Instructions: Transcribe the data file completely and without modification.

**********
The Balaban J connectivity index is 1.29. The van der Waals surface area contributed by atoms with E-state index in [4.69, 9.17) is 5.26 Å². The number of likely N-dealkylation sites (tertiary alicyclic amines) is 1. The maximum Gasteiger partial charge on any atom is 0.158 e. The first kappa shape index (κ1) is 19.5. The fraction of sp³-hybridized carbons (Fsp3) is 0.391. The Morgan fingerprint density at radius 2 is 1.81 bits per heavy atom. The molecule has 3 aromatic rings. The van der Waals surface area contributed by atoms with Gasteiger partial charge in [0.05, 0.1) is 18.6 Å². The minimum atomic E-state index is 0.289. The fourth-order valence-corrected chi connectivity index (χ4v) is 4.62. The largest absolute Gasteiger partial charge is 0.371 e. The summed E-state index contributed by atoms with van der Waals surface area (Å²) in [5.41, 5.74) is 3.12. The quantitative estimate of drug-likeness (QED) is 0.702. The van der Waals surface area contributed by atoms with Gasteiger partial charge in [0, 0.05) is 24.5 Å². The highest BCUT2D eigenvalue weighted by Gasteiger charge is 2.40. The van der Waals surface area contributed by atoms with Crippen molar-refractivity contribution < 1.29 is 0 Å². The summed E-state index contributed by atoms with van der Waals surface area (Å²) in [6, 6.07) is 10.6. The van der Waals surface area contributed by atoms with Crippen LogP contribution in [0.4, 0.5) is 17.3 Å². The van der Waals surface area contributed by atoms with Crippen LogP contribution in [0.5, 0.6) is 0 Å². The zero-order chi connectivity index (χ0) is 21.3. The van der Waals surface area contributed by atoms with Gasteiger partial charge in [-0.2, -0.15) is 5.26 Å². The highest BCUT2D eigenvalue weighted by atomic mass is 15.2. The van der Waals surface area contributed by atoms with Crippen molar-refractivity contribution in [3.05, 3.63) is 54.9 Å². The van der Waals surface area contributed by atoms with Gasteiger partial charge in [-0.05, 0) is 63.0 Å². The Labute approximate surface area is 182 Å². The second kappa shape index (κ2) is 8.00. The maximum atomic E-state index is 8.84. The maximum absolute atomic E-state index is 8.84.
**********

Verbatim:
The Balaban J connectivity index is 1.29. The van der Waals surface area contributed by atoms with E-state index in [4.69, 9.17) is 5.26 Å². The number of likely N-dealkylation sites (tertiary alicyclic amines) is 1. The maximum Gasteiger partial charge on any atom is 0.158 e. The first kappa shape index (κ1) is 19.5. The fraction of sp³-hybridized carbons (Fsp3) is 0.391. The Morgan fingerprint density at radius 2 is 1.81 bits per heavy atom. The molecule has 3 aromatic rings. The van der Waals surface area contributed by atoms with Gasteiger partial charge in [0.05, 0.1) is 18.6 Å². The minimum atomic E-state index is 0.289. The fourth-order valence-corrected chi connectivity index (χ4v) is 4.62. The largest absolute Gasteiger partial charge is 0.371 e. The summed E-state index contributed by atoms with van der Waals surface area (Å²) in [5.41, 5.74) is 3.12. The quantitative estimate of drug-likeness (QED) is 0.702. The van der Waals surface area contributed by atoms with Gasteiger partial charge in [0, 0.05) is 24.5 Å². The highest BCUT2D eigenvalue weighted by Gasteiger charge is 2.40. The van der Waals surface area contributed by atoms with Crippen molar-refractivity contribution < 1.29 is 0 Å². The summed E-state index contributed by atoms with van der Waals surface area (Å²) in [6, 6.07) is 10.6. The van der Waals surface area contributed by atoms with Crippen LogP contribution in [0.4, 0.5) is 17.3 Å². The van der Waals surface area contributed by atoms with Crippen LogP contribution in [0.5, 0.6) is 0 Å². The zero-order chi connectivity index (χ0) is 21.3. The van der Waals surface area contributed by atoms with Gasteiger partial charge in [-0.2, -0.15) is 5.26 Å². The highest BCUT2D eigenvalue weighted by atomic mass is 15.2. The van der Waals surface area contributed by atoms with Crippen molar-refractivity contribution in [3.05, 3.63) is 54.9 Å². The van der Waals surface area contributed by atoms with Gasteiger partial charge in [-0.05, 0) is 63.0 Å². The Labute approximate surface area is 182 Å². The second kappa shape index (κ2) is 8.00. The maximum atomic E-state index is 8.84. The maximum absolute atomic E-state index is 8.84.